by Luke Tennis
I drove out there, the river up by Fredericksburg, the low
bridge on pilings and the woods all around, four in the morning by
the time I arrived. The cruisers were parked, one behind the
other, flashing red-and-blue lights. They showed me the breech
she'd made in the rotted wood railing of the bridge. She'd gone
clean through. The kid there too, the one who'd been driving the
other way. He said Jamie had been going fast, her pickup truck
careening. Veered right off into the water, the kid said. The front
end nosing down, slow motion sinking. Water seeping in and no
way for my little girl to get out. Eighteen, but still my little girl.
And the red pickup nearly that old, what I drove before I passed it
on to her.

I absconded. Ten days after, passport in hand. I had my ponytail
and my Fu Manchu, which I've had these many years and still
have. A plane to the Philippines. The junk—I guess that's what
they call it. I never knew what to call it. On Puraran Beach it
comes cheap in the little clear packets.

A sweet kid, still wrapped in the blanket. He'd parked and waded
out, but it was dark and the river deep and nothing he could do
but swim around, helpless. He'd called in the license plate,
somehow had gotten it. Jamie beneath, tiny like her mother, my
ex. The ignition shorted out and no way to open the door or break
a window. Trapped, water coming up inside, her panic. I couldn’t
think of it anymore and thought of nothing else.

On Puraran Beach you can get all the packets you need. Just walk
into Sak Nomi on Chalk Road, the ex-marine at the back table. So
pure you can't go to the bathroom. Not even to urinate. That's
what it does, but it does the job. You can hide again inside your
white morning dreams, lying on the sweaty sheets of your hut on
Puraran Beach.

Five minutes or more she could’ve lasted. No point in guessing
how long, the cops said. The kid, shivering, the night cold and the
woods deep, the railing black with algae. The one cop removed his
cap. Did she drink? Have thoughts of harming herself?

On Puraran Beach women in cone hats paraded up and down the
sand. The first time was back in the Navy. Before marriage, before
Jamie. All the service guys in the Philippines. Partying on Puraran
Beach. It still looked the same. I walked the perimeter in my
straw sandals, chest bare and arms emaciated, still marked with
the old green sailor tats.

There were other men too, the ones who'd winched the pickup out
of the river at first light. Her lips pale, body limp, dangling hair
sopping. In the funeral home I hugged my ex. An awkward
embrace, us holding each other in a way I once took for granted.
A fierce blond, barely a hundred pounds. Why don't you shave off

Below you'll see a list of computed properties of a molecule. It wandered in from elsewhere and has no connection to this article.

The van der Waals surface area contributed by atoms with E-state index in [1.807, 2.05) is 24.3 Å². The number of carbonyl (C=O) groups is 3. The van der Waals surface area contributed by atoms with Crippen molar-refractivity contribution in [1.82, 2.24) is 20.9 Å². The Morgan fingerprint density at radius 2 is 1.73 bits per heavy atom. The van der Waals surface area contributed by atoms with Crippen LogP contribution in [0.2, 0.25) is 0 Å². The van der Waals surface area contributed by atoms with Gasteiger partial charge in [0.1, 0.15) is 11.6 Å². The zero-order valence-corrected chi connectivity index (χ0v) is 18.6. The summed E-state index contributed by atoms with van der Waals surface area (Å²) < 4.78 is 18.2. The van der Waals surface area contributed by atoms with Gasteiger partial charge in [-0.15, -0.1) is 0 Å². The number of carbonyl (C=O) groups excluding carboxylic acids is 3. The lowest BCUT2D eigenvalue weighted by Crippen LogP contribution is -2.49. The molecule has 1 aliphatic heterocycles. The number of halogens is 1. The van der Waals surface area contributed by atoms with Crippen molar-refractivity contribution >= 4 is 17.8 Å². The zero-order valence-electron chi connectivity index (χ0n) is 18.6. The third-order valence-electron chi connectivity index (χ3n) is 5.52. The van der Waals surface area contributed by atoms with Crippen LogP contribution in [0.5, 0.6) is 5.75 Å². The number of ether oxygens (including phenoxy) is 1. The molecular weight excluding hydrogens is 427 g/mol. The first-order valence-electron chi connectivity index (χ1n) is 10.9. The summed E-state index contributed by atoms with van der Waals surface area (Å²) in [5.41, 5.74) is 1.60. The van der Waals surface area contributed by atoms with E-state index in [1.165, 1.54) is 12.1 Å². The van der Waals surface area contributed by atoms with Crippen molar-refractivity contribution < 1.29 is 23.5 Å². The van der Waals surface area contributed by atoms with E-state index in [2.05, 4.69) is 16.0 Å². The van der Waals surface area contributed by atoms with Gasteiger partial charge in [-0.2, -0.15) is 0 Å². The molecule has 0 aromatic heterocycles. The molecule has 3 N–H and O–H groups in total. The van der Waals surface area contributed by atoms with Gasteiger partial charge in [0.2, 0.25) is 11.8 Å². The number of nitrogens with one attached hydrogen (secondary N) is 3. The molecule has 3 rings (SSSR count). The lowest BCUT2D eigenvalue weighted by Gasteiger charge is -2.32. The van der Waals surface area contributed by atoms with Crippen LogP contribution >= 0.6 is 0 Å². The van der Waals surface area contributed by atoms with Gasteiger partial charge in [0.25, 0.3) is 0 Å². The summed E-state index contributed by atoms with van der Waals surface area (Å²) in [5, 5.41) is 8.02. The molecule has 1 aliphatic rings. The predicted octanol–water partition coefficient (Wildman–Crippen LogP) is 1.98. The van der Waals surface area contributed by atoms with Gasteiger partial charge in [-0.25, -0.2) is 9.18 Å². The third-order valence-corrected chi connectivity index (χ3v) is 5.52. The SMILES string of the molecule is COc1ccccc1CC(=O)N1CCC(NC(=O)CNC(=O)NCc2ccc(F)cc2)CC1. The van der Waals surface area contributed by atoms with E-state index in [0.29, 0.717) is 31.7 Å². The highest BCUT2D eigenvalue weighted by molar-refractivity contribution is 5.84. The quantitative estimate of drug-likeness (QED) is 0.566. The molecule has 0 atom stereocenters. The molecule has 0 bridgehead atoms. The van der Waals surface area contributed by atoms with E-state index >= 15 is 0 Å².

that mustache, she said, cut the hair? It's about time, don't you

One day on Puraran Beach I didn't wake up for twenty hours. I
puked in the squat hole and walked outside, found a log to sit on
in the shade.

They junked it, the pickup. I was spared that decision. Towed it to
an auto yard a few miles away if I wanted to get it, which I didn't,
though I could've gotten it to run fine. I'd stayed around after the
towing. Saw the pavement still wet. The pickup had dripped the
whole way down the road. I haven't been back since. Not until
today, weeks since the accident, weeks since Puraran Beach,
something telling me to drive up. To see the river, the bridge.

A balmy evening, unseasonably warm, a quarter moon nicking the
sky. Black below the shoulder of the road when I pull over to park.
The water glints out in the middle. It moves sluggish below me at
the railing, the breach boarded up now, a plywood panel.

In the funeral home we stood side by side to view her, our Jamie.
We left for coffee after, close to each other in the red booth, our
car keys spread out on the table. If you want to get high, she
said, it's only to get high. So don't kid yourself.

She knew. Knew it before I did. After the pills and the cheap tap
brew, the ten days, there was nothing left for me but to abscond,
and when that got used up, when I got so sick and could think of
nothing but the final way out, I somehow came up clean—ran into
the ocean thinking I was done with all that. But it isn't so.

It stays. Worse every day now. My ex doesn't call. We left the
booth that night in our separate cars. Nothing's for granted

The water hushes past, black below. The pine trees rise above the
bank road, tall and spare in the late fall. The air pure, the sky
pure. I'll come back here again. In the daytime. I'll come in the
early morning, the late afternoon. I'll come back at midnight, in
winter and in spring. I'll get to know this place. The trails in the
woods or how the river bends northward, how often cars cross the
bridge. How the wind shifts and the different birds that fly
overhead. I'll keep coming back until one day I won't any longer
know why.

Luke Tennis has published numerous stories, most recently in
Free State and The Forge Literary Magazine. Writing awards
include two fiction writing grants from the Maryland Arts Council,
winner of the Phoebe Magazine Short Story contest, the Tucson
Book Festival literary competition, and the Prime Number
Magazine Flash Fiction contest, as well as other competitions. He
lives with his wife and two children in Baltimore.